Nutrient Content Claims

With the new focus on health, and the preponderance of “low” diets — low fat, low sodium, and low cholesterol, the food industry has been making claims about their products that have led to confusion in the marketplace. This can make it hard for consumers to make good choices about packaged foods.

The FDA provides regulations that spell out what terms may be used to describe the level of a nutrient in a food and how they can be used. These are the core terms:

Free. This term means that a product contains no amount of, or only trivial or “physiologically inconsequential” amounts of, one or more of these components: fat, saturated fat, cholesterol, sodium, sugars, and calories. For example, “calorie-free” means fewer than 5 calories per serving, and “sugar-free” and “fat-free” both mean less than 0.5 g per serving. Other words for “free” include “without,” “no” and “zero.” Another word for fat-free milk is “skim”.

Low. This term can be used on foods that can be eaten frequently without exceeding dietary guidelines for one or more of these components: fat, saturated fat, cholesterol, sodium, and calories. Other words for low include “little,” “few,” “low source of,” and “contains a small amount of.” These are spelled out below:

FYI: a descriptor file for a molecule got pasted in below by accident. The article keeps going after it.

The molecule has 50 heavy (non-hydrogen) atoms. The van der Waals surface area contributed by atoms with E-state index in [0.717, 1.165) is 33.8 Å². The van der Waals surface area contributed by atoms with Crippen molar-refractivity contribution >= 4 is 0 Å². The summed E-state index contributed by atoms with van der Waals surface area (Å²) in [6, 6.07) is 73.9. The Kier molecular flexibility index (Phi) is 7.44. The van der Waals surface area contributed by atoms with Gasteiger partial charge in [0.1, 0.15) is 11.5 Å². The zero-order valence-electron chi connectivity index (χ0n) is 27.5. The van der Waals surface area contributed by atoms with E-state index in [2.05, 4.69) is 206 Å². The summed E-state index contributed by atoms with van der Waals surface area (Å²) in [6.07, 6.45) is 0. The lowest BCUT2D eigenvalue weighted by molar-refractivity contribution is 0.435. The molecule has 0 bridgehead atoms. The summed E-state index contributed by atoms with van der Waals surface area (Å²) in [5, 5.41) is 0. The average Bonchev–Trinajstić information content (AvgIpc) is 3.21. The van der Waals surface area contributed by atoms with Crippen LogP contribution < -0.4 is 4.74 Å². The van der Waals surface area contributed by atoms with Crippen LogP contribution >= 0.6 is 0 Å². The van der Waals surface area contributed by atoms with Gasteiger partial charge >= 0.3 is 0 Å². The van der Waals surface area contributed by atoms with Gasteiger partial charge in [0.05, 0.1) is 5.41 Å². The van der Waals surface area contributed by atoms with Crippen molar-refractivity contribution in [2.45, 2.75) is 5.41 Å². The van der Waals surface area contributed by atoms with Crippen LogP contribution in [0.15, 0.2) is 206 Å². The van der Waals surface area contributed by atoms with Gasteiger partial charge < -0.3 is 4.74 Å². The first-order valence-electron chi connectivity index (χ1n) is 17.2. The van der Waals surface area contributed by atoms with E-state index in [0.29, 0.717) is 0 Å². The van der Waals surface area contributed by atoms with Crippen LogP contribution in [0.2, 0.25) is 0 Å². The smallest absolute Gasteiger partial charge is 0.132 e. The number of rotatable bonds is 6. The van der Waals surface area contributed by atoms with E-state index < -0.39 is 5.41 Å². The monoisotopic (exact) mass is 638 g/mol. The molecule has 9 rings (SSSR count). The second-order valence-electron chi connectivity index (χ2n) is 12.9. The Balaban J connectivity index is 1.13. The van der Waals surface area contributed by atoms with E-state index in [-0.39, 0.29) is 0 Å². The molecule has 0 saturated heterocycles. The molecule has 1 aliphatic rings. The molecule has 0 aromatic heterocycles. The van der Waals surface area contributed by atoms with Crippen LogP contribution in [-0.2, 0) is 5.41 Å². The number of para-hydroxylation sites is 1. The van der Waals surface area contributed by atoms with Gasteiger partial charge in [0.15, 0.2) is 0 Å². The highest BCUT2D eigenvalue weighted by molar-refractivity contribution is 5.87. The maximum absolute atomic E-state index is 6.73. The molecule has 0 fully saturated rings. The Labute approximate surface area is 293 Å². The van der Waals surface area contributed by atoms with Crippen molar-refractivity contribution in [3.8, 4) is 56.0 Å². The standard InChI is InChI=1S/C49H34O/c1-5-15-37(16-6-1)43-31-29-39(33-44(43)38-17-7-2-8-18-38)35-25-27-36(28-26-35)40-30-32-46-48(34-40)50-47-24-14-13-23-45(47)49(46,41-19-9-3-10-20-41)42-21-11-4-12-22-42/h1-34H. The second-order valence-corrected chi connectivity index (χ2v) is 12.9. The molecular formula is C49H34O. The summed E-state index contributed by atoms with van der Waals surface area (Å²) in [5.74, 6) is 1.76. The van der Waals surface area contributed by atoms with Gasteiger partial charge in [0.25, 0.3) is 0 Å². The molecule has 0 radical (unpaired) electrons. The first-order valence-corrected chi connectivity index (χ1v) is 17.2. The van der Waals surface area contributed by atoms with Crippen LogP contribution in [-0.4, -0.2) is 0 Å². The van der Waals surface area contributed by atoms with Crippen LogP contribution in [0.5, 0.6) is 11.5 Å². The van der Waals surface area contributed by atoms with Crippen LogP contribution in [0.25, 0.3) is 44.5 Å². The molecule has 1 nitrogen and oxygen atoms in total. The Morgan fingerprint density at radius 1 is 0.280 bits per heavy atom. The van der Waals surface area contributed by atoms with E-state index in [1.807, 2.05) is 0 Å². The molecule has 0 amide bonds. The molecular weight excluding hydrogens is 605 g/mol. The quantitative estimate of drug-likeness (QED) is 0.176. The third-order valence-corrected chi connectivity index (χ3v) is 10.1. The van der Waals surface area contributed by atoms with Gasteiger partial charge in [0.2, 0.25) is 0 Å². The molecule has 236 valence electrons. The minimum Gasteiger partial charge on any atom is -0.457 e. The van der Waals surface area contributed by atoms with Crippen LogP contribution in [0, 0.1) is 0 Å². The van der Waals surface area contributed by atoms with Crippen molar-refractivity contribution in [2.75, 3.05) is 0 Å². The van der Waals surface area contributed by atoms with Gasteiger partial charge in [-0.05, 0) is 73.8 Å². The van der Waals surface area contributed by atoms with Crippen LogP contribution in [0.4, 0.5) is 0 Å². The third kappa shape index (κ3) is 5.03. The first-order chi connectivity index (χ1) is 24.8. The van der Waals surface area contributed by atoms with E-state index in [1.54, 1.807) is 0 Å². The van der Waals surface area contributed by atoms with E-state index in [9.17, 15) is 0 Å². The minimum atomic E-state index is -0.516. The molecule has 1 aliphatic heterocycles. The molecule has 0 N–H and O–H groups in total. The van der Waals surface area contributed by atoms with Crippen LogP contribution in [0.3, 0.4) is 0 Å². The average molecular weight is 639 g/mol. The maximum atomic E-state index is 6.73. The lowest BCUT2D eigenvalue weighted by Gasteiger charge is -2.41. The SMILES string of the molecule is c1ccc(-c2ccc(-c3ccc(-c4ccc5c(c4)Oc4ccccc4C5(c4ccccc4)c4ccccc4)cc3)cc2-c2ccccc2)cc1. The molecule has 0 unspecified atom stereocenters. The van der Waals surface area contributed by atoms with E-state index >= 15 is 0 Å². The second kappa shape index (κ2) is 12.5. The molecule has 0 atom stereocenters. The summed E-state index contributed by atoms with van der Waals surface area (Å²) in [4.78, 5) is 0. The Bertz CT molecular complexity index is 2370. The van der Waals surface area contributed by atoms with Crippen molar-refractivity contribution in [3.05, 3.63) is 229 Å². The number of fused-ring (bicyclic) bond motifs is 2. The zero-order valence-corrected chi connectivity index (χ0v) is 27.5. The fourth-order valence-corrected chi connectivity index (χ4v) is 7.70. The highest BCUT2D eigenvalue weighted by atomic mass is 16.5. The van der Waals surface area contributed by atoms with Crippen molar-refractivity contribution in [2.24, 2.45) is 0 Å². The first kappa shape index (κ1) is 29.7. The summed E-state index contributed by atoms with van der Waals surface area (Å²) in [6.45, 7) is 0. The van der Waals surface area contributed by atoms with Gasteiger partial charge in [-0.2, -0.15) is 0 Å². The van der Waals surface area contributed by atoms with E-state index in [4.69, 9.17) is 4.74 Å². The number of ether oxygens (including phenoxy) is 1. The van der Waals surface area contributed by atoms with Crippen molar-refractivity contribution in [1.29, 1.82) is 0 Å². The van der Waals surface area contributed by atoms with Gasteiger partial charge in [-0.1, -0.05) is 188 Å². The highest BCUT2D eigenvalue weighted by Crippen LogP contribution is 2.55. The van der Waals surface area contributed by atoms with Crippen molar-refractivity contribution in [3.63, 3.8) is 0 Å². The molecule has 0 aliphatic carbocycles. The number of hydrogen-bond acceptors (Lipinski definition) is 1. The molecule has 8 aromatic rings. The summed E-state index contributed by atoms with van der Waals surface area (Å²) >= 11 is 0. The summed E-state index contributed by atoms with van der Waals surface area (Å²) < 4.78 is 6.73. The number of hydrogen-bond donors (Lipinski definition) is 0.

• low-fat: 3 g or less per serving
  • low-saturated fat: 1 g or less per serving
  • low-sodium: 140 mg or less per serving
  • very low sodium: 35 mg or less per serving
  • low-cholesterol: 20 mg or less and 2 g or less of saturated fat per serving
  • low-calorie: 40 calories or less per serving

Lean and extra lean. These terms are used to describe the fat content of meat, poultry, seafood, and game meats.

  • lean: less than 10 g fat, 4.5 g or less saturated fat, and less than 95 mg cholesterol per serving and per 100 g.
  • extra lean: less than 5 g fat, less than 2 g saturated fat, and less than 95 mg cholesterol per serving and per 100 g

High.This term can be used if the food contains 20 percent or more of the Daily Value for a particular nutrient in a serving. (For example High in fiber)

Good source. This term means that one serving of a food contains 10 to 19 percent of the Daily Value for a particular nutrient. (For example a Good Source of Vitamin C)